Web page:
|• Governor||Shōmei Yokouchi|
|• Total||4,465.38 km2 (1,724.09 sq mi)|
|Population (February 1, 2011)|
|• Density||192.91/km2 (499.6/sq mi)|
|ISO 3166 code||JP-19|
|Flower||Fujizakura (Fuji cherry)|
|Tree||Kaede (Japanese Maple)|
|Bird||Uguisu (Bush Warbler)|
- 1 History
- 2 Geography
- 3 Economy
- 4 Demographics
- 5 Universities
- 6 Sports
- 7 Transportation
- 8 Tourism
- 9 Media
- 10 Sister states and regions
- 11 Notes
- 12 References
- 13 External links
As in most other Japanese regions, prehistoric society in Yamanashi progressed though the hunting, fishing and gathering stage of the Jōmon period, then the rice-producing stage of the Yayoi period and subsequent village and regional formation. The Maruyama and Choshizuka Kofun (earthen burial mounds) located on Sone Hill of Nakamichi Town (currently in southern Kōfu) are believed to have been built from the end of the 4th century. From these remains it can be assumed that the people of Sone Hill had great influence.
Among the many Kaigenji generations, those of the Takeda, Ogasawara, and Nanbu families were particularly prosperous. During the Sengoku period of the 16th century, Takeda Shingen attained the status of daimyō and built Tsuzuji Mansion and the Yōgai Castle in Kōfu. From this base, he attempted to unify and control Japan.
After Takeda’s death in 1582, Kai-no-Kuni came under the control of the Oda and Toyotomi clans before being subsumed into the Tokugawa shogunate during the Edo period. Beneath the Edo shogunate, the Kofu clan (based in Kuninaka, or Central and Western Yamanashi) and the Yamura clan (based in Gunnai, or Eastern Yamanashi) were formed, but in 1724 the area came under the direct control of the Shogunate. With the development of the Kōshū Kaidō (highway) and Fuji River transport, goods, materials and culture flowed into the region.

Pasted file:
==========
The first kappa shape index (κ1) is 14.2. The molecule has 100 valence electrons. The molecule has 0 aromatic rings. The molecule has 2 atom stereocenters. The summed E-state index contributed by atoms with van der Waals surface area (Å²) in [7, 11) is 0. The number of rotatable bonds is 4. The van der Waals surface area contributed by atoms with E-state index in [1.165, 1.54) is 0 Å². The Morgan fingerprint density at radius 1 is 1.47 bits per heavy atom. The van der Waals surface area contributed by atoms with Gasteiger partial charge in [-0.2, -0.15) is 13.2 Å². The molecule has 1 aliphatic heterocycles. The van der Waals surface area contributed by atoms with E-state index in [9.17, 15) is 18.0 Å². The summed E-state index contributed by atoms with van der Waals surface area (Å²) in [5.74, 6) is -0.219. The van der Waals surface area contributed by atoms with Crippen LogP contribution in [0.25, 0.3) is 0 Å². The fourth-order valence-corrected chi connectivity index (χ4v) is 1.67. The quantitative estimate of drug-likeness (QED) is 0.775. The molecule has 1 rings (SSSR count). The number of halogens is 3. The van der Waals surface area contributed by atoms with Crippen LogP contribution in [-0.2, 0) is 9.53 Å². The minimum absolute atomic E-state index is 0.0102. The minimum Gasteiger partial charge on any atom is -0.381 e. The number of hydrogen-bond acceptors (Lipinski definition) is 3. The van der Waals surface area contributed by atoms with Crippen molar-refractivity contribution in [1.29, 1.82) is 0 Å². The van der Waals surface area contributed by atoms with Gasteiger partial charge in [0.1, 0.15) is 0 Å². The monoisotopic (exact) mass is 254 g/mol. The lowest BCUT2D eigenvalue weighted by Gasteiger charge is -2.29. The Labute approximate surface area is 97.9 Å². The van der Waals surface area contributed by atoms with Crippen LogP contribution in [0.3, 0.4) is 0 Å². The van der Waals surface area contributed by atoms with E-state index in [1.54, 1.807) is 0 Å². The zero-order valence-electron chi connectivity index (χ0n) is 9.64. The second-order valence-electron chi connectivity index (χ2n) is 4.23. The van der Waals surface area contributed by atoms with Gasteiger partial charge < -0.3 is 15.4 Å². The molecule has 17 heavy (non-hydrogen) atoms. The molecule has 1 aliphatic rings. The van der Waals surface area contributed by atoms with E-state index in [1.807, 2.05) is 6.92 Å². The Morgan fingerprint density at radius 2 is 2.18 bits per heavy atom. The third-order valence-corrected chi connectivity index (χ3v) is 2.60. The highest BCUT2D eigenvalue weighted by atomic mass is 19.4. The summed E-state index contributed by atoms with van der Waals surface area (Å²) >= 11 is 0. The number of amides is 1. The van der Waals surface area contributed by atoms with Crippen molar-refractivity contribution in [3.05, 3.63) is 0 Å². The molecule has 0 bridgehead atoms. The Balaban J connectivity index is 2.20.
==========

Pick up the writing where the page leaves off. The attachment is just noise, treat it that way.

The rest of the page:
By the mid-19th century, the contradictions of military government and clan system caused stability to erode and resistance to erupt across Japan, paving the way for the Meiji Restoration of 1868.
After the Meiji government entered Kōfu Castle in 1868, the domain of the Kaifu government became Kai Prefecture. This province was renamed Kōfu Prefecture in 1869; and Yamanashi Prefecture in 1871.3 The anniversary of November 20, 1872 is now celebrated as Prefectural Citizen’s Day in Yamanashi.
In the early part of the Meiji period (1868–1911), industrial promotion policies furthered textile and wine making industries. In the late Meiji period, the Chūō Railway Line opened, also helping to develop local industry and culture.
Agricultural production in farm towns was small and from the 1910s through the 1920s there was much tenant strife. In 1926, the Minobu Railway Line opened, putting an end to Fuji River transportation.
The capital city, Kōfu, suffered heavy bombing during World War II. In 1945, as part of governmental occupation reforms, agricultural land reforms increased the number of individual farms and introduced fruit farming to the region. Industry and commerce grew at rapid speed during the following periods, and the 1982 opening of the Chūō Expressway lead to a growth of third-sector industries that continues to this day.
Yamanashi Prefecture is bordered by Tokyo, Kanagawa Prefecture, Saitama Prefecture, Shizuoka Prefecture, and Nagano Prefecture. The prefecture is landlocked, with mountains surrounding the central Kōfu Basin. Mount Fuji is located on the southern border with Shizuoka. Mt. Fuji provides rain shadow effects, and as a result, the prefecture receives only about 818 mm of rainfall a year.